Prayer for change
The Prayer for Change is printed simultaneously in the magazines of St Andrew’s URC, Lidgett Park Methodist Church and St Edmund’s.
An estimated 8 million tons of plastic end up in our oceans each year, poisoning food chains and damaging ecosystems. In June, the Marine Conservation Society invited people to take the Plastic Challenge to see how long they could go plastic free to help save our oceans and marine life. Could you give up plastic?
Father, we thank you for the new awareness, among many people, of the need to care for and heal your world. Show us, we pray, the actions we each can take to play our part in the healing process, to lead by example and to be prepared to give reasons for what we do. Green Christian
A prayer for Rachel
Rachel, our Church Missionary Society Link, asks us to pray for her
“Please take time to pray for me as I continue to put my call into action.
Please pray for peace in Pakistan and for the country’s leaders.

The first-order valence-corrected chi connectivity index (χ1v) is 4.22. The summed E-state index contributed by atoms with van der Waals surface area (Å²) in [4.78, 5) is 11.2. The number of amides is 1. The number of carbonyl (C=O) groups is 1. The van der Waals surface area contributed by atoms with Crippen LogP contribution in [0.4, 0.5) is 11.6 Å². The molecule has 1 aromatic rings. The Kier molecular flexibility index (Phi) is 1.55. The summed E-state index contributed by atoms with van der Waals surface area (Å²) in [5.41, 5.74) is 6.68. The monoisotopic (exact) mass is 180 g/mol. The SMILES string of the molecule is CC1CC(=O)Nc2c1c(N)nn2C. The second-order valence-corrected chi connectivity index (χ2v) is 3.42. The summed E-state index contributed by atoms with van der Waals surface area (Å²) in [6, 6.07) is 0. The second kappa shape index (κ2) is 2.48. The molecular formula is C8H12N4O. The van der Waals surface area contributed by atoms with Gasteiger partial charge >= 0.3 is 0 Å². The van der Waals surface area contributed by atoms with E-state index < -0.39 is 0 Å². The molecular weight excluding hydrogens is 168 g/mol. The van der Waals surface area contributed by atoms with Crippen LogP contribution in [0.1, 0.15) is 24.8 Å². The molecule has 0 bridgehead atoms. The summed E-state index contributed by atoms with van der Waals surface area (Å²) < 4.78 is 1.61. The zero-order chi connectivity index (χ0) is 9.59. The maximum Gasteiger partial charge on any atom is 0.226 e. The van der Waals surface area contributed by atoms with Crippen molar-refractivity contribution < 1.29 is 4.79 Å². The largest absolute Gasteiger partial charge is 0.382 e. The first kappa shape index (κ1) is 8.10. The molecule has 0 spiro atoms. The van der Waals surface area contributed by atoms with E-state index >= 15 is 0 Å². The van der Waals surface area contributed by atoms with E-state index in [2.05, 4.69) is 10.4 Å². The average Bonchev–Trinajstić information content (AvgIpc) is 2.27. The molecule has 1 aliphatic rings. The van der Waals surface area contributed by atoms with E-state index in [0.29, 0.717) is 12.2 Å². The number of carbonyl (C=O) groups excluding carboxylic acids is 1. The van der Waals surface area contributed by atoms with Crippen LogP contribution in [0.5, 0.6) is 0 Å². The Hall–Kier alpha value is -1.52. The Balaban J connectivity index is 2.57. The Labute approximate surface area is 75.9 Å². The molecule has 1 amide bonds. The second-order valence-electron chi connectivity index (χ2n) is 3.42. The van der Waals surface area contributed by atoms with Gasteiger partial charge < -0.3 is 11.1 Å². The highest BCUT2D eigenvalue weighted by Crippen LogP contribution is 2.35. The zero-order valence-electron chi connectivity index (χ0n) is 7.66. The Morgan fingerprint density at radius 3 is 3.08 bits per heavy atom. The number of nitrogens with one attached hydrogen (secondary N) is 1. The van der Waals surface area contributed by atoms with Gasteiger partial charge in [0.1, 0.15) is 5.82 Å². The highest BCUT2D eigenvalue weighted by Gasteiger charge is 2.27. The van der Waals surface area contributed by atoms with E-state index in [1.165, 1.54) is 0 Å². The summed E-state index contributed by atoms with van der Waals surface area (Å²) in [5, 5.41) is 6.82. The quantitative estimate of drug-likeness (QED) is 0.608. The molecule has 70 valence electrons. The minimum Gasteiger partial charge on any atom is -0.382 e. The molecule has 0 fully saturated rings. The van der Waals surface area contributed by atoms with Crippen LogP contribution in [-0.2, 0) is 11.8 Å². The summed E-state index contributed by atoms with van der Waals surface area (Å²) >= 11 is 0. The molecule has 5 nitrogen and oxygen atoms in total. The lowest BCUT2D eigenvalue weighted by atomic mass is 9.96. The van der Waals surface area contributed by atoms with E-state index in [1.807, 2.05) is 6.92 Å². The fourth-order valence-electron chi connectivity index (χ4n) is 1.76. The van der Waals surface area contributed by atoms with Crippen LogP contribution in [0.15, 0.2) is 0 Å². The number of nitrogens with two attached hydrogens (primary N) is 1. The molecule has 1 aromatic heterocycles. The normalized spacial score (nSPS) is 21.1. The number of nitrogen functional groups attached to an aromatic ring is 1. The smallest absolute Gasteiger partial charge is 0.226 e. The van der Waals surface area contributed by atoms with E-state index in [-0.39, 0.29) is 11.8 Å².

Please pray for the schools in which I work and for the teachers and children.
Pray for the bishop and the Diocese as they seek to be a witness to the Christian faith.
Please pray for my spiritual, emotional and physical well-being.”
A Morning prayer
Lord as I rise today, I thank you for Blessing me to see another wonderful day.
I understand Lord that I did not wake up by my power, or by my alarm clock.
It is by your Grace, I have been given another day in this world.
I am thankful that no matter what I face, you will never give me more than I can handle.
And you will never leave me or forsake me
Please help me to strengthen my faith
So I can walk in your light and feel the warmth of your love
In your name I humbly pray.
July’s message from Rev Nigel
On the 22nd of March, I was stunned when I heard about the terrorist attack that took place near the Palace of Westminster, 5 dead and 49 injured (4 critical). Thoughts and prayers abounded, the heartache and pain for all those involved and connected is beyond description. Like many of us, I have friends and family in London and my thoughts immediately turned to their safety.
We (The Wright family) had a trip to London planned for half term, a place I enjoy being in, whether work or play. Should we still go?
On the 22nd of May, the horror of the bomb attack at Manchester Arena brought so many of us to tears and grief – 22 dead and 119 injured (23 critical). The heartache and pain too much for too many!